UNITED NATIONS - Just 2 1/2 months after clamping devastating economic sanctions on Haiti's military regime, the Security Council prepared to suspend them today because a democratic government is nearly in place.
The oil embargo and an earlier trade embargo in the Americas crippled the economy in Haiti and helped lead to thousands of Haitian deaths, according to researchers and Haitian leaders.
U.N. sanctions were imposed June 16 to compel military leaders to restore elected President Jean-Bertrand Aristide, ousted in a coup two years ago.
Today, the 15-member Security Council was expected unanimously to suspend an oil and arms embargo and the freezing of assets abroad linked with Haiti's military rulers.
The Organization of American States also was expected to suspend its hemispherewide trade sanctions, which blocked all but food, medicine and cooking oil. Virtually all nations complied with the ban.
The permanent lifting of sanctions will take place only after Aristide is restored to power in Haiti, which has been promised by Oct. 30. Sanctions could be reimposed if democracy is not restored.
Prime Minister-designate Robert Malval, the choice of the exiled Aristide, was ratified by Haiti's parliament Wednesday night. Aristide was arranging for Malval to be sworn in Monday at the Haitian Embassy in Washington.
U.N. Secretary-General Boutros Boutros-Ghali recommended that the sanctions be suspended. In a report to the council, he also recommended establishment of a 1,000-person mission to Haiti for six months. The council is expected to approve it next week.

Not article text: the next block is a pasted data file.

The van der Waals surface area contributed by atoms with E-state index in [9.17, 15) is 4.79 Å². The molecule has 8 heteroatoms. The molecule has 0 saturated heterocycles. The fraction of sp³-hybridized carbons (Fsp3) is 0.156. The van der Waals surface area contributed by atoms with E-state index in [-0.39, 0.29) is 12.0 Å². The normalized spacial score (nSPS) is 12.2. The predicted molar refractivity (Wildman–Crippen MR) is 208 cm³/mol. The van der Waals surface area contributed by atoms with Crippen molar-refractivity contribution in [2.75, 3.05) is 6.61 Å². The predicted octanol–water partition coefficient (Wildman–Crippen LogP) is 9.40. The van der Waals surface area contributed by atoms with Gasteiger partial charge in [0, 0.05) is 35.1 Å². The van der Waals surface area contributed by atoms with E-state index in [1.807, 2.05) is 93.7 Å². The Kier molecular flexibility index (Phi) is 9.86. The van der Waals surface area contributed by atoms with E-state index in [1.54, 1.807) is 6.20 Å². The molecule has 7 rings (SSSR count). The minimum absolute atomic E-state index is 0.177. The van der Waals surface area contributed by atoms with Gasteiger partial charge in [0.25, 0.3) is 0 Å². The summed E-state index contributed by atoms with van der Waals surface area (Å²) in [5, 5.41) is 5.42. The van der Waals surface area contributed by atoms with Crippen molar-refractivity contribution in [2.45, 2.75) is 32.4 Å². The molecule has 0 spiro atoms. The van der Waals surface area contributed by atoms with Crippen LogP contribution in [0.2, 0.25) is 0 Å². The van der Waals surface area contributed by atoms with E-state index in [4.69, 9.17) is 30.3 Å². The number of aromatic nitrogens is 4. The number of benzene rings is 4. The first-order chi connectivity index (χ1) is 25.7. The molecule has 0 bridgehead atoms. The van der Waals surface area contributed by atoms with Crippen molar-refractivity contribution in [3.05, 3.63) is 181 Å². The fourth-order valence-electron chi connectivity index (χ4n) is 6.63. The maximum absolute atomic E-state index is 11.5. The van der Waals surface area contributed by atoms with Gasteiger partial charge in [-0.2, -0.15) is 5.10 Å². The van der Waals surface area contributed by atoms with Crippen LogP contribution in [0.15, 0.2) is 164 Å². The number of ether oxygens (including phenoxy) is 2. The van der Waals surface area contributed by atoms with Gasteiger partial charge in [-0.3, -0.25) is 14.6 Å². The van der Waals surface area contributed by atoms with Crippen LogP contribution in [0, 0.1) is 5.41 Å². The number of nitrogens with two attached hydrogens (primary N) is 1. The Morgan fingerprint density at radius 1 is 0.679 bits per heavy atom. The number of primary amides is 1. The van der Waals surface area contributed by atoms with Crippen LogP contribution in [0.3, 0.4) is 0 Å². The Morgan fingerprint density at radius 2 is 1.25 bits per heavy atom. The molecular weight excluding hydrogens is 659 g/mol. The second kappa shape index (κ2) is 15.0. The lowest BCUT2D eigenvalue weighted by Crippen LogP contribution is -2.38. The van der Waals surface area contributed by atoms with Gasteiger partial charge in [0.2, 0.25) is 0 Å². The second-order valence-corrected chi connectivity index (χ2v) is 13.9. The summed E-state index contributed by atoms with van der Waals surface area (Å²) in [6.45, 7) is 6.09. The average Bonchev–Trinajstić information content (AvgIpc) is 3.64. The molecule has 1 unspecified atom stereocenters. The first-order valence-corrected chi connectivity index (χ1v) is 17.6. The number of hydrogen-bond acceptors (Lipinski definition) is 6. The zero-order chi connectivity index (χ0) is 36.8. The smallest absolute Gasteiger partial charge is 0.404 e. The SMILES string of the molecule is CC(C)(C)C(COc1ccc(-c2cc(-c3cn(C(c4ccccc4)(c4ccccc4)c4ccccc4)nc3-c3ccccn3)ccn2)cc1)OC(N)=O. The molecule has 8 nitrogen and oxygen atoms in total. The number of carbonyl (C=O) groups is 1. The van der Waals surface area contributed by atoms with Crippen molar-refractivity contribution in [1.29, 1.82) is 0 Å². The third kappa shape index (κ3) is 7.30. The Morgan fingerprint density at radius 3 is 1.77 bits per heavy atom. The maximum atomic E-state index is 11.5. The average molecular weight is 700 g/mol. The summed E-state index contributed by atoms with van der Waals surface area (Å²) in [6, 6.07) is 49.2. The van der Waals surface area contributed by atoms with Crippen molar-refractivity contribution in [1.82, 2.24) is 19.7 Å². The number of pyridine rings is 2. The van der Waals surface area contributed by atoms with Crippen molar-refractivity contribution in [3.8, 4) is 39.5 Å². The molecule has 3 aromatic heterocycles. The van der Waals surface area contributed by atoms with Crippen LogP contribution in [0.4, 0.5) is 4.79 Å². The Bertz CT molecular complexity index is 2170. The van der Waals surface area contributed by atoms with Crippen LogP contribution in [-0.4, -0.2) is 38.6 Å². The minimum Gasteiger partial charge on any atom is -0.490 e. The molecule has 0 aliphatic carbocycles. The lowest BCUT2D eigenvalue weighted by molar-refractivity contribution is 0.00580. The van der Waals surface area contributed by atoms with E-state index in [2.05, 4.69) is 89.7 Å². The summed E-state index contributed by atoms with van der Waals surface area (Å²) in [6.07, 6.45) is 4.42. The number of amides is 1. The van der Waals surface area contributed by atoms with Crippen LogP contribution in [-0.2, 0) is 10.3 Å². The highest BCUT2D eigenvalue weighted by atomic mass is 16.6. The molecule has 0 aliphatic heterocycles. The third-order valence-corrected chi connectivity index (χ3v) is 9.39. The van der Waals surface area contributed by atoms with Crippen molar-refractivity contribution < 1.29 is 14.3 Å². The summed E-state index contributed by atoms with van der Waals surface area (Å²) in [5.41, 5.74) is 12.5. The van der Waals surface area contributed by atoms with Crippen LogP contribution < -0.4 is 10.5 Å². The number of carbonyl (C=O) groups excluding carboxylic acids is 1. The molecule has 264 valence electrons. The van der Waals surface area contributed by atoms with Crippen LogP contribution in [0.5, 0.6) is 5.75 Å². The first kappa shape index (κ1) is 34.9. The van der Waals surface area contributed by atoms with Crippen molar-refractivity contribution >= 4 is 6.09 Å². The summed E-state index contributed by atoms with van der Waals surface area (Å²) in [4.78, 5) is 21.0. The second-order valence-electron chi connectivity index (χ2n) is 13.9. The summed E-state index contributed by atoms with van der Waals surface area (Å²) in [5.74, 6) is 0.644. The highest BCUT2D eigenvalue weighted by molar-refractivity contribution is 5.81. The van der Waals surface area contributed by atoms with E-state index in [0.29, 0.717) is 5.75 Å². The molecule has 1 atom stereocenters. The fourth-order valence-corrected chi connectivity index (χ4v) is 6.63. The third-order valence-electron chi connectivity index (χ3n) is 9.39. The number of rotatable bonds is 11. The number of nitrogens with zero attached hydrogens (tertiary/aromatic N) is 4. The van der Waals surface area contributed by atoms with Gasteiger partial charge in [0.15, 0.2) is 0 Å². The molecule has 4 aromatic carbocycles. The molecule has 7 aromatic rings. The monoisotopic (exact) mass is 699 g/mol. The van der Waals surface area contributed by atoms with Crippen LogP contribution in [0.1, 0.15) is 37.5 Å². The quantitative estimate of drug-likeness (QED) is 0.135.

The mission would include 567 U.N. police monitors to help strengthen human rights and train police, and a 500-man military construction unit to repair roads and other projects. About 60 military trainers would help build a professional army.
At present there is no clear separation between police and military in Haiti. The U.N. mission, which would cost about $37 million, would help develop distinct, professional forces.
The move to suspend sanctions was applauded in Haiti, which has been running on strategic reserves of diesel fuel for more than a week.
Antoine Joseph, president of Haiti's lower house of Parliament, called the sanctions on such a poor nation "a crime against humanity." He has asked foreign nations to forgive Haiti's $800 million foreign debt as reparations.
Haitian lawmakers and doctors have said that about 10,000 Haitians died as a direct or indirect result of sanctions.